Jump to content
CoinPeople.com

Value of a 1953 wheat penny attracted to a magnet?


Recommended Posts

Goodday

One day when separating hundreds of '43 steels from amongst 1000s of wheat pennies with a magnet a curious thing transpired. While removing the 'stuck' steels from this somewhat powerful magnet the one 1953 'dirty copper' at issue reattached itself to the magnet. Obviously, a normal copper would have simply dropped away.

After many online discussions and replies with 'the experts' I'm left with the council to send the coin to a grading service of some sort to legitimize the coin before continuing.

My question, which to date no one wants to answer is: At no better than a generous G-4 rating, assuming this 'error' claim is validated is the cost of validation going to be worth it given any presumable value determination? What could such a coin be worth since validation could be from $50 to maybe over $100? Currently I'm not in the position of needing to waste such funds.

TYVmuch

steffano632b

Link to comment
Share on other sites

As of this date really don't have a means of sending any pics of any quality. Likely if I were to need to do this more often I should invest in a dental camera for wonderful pics assuming its outer range could include silver $1

For now, all I can say is its that darken aged shade. with slight marring on Lincoln's face. This fact alone belies those experts claiming this could only be a 'novelty' coin. Their position is that it was prepared and plated with some magnetic element and then [presumably] replated with copper. So after that the penny returned to circulation, went through who knows how much abuse, became discolored as most all circulated wheats have, received the aforementioned facial marring [showing that shiny copper look at 2 places on Lincoln's face] and all this with no rubbing off or chipping. Really unbelievable.

To date the US mint has not responded in any fashion and I've been waiting for weeks for any explanation as to why a copper shou ld have significant magnetic 'affinity'. If this proceds I might find the funds to purchase a 'sufficient' used dig camera.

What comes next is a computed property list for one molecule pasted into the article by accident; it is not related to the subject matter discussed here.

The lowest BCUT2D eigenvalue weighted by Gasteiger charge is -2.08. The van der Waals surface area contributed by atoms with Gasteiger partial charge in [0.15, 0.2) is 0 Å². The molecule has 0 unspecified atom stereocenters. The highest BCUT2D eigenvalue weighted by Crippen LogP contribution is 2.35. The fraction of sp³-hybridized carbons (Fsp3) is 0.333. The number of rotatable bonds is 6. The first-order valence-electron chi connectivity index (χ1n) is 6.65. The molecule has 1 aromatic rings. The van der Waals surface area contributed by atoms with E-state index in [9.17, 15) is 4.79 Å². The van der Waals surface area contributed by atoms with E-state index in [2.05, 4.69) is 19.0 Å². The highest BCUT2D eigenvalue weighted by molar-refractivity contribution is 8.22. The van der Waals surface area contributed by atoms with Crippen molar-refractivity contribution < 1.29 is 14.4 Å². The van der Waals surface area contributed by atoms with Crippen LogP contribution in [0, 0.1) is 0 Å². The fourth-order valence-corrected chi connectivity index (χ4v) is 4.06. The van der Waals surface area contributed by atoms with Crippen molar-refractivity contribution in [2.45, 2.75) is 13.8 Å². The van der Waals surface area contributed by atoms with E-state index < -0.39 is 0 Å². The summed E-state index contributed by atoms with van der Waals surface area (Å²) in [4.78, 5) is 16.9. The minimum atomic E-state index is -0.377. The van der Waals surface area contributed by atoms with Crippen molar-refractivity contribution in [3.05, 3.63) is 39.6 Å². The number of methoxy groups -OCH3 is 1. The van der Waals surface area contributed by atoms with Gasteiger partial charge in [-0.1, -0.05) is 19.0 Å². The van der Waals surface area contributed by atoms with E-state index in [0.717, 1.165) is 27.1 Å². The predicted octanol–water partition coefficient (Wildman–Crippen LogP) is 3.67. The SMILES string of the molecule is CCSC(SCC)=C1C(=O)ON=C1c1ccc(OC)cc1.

But for now, the inquiry is as to wether the pursuit of validation has sufficient reward attached to it as to render it worthwhile?

tyvm

Link to comment
Share on other sites

If the date 1953 is correct and it is not a damaged 1943, then you need to consider if it appears to be a genuine cent, i.e. is it the right size? If so, does it correspond in size to a foreign coin struck at the US mint in 1953? If so, were any of those coins struck on a magnetic planchet? If so, it might be an off-metal error, although its condition might not make it very valuable. If there were no magnetic planchets being used for foreign coins, then it would be extremely unlikely that any 1943 planchets were lying around. Have you taken it to a local coin store to have anyone else look at it?

Link to comment
Share on other sites

There are a number of possible explanations. Could be struck on a foreign planchet which is composed of something magnetic. It's really hard/impossible to say, let alone verify, without seeing good quality pictures or the coin in hand.

 

Virtually any digital camera sold today will have a close focus macro setting (usually denoted with a flower) which will enable you to take a decent picture. If you don't have access to a camera, try taking it to a local coin dealer (or coin club) and seeing what they think.

Link to comment
Share on other sites

Join the conversation

You can post now and register later. If you have an account, sign in now to post with your account.

Guest
Reply to this topic...

×   Pasted as rich text.   Paste as plain text instead

  Only 75 emoji are allowed.

×   Your link has been automatically embedded.   Display as a link instead

×   Your previous content has been restored.   Clear editor

×   You cannot paste images directly. Upload or insert images from URL.

Loading...
 Share

×
×
  • Create New...